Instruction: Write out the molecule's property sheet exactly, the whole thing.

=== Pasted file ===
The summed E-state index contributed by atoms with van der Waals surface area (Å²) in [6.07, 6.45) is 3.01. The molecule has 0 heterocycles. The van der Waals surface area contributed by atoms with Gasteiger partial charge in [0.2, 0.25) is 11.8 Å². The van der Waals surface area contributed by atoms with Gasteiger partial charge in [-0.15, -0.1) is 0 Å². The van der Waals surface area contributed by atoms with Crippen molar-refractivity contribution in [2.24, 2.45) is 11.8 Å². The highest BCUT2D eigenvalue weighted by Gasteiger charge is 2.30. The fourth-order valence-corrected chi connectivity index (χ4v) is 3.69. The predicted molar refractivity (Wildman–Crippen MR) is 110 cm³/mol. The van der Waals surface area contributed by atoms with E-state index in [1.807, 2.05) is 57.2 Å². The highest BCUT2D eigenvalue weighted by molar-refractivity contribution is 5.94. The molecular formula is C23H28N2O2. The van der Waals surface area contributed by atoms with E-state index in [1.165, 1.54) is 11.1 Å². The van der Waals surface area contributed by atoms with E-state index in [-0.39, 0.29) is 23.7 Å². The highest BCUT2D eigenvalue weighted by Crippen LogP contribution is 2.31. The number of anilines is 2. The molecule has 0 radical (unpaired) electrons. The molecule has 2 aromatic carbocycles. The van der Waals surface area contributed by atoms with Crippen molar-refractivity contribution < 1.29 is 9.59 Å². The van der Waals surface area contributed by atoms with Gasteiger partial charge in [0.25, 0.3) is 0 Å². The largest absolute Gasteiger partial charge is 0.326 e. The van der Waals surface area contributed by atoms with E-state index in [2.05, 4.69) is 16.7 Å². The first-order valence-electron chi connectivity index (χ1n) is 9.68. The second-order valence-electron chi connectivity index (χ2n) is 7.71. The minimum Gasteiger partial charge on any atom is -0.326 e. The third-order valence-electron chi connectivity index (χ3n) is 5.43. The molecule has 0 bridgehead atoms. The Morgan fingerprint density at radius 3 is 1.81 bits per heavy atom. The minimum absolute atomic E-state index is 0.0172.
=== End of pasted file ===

The summed E-state index contributed by atoms with van der Waals surface area (Å²) in [6.07, 6.45) is 3.01. The molecule has 0 heterocycles. The van der Waals surface area contributed by atoms with Gasteiger partial charge in [0.2, 0.25) is 11.8 Å². The van der Waals surface area contributed by atoms with Gasteiger partial charge in [-0.15, -0.1) is 0 Å². The van der Waals surface area contributed by atoms with Crippen molar-refractivity contribution in [2.24, 2.45) is 11.8 Å². The highest BCUT2D eigenvalue weighted by Gasteiger charge is 2.30. The fourth-order valence-corrected chi connectivity index (χ4v) is 3.69. The predicted molar refractivity (Wildman–Crippen MR) is 110 cm³/mol. The van der Waals surface area contributed by atoms with E-state index in [1.807, 2.05) is 57.2 Å². The highest BCUT2D eigenvalue weighted by molar-refractivity contribution is 5.94. The molecular formula is C23H28N2O2. The van der Waals surface area contributed by atoms with E-state index in [1.165, 1.54) is 11.1 Å². The van der Waals surface area contributed by atoms with E-state index in [-0.39, 0.29) is 23.7 Å². The highest BCUT2D eigenvalue weighted by Crippen LogP contribution is 2.31. The number of anilines is 2. The molecule has 0 radical (unpaired) electrons. The molecule has 2 aromatic carbocycles. The van der Waals surface area contributed by atoms with Crippen molar-refractivity contribution < 1.29 is 9.59 Å². The van der Waals surface area contributed by atoms with Gasteiger partial charge in [0.25, 0.3) is 0 Å². The largest absolute Gasteiger partial charge is 0.326 e. The van der Waals surface area contributed by atoms with E-state index in [2.05, 4.69) is 16.7 Å². The first-order valence-electron chi connectivity index (χ1n) is 9.68. The second-order valence-electron chi connectivity index (χ2n) is 7.71. The minimum Gasteiger partial charge on any atom is -0.326 e. The third-order valence-electron chi connectivity index (χ3n) is 5.43. The molecule has 0 bridgehead atoms. The Morgan fingerprint density at radius 3 is 1.81 bits per heavy atom. The minimum absolute atomic E-state index is 0.0172.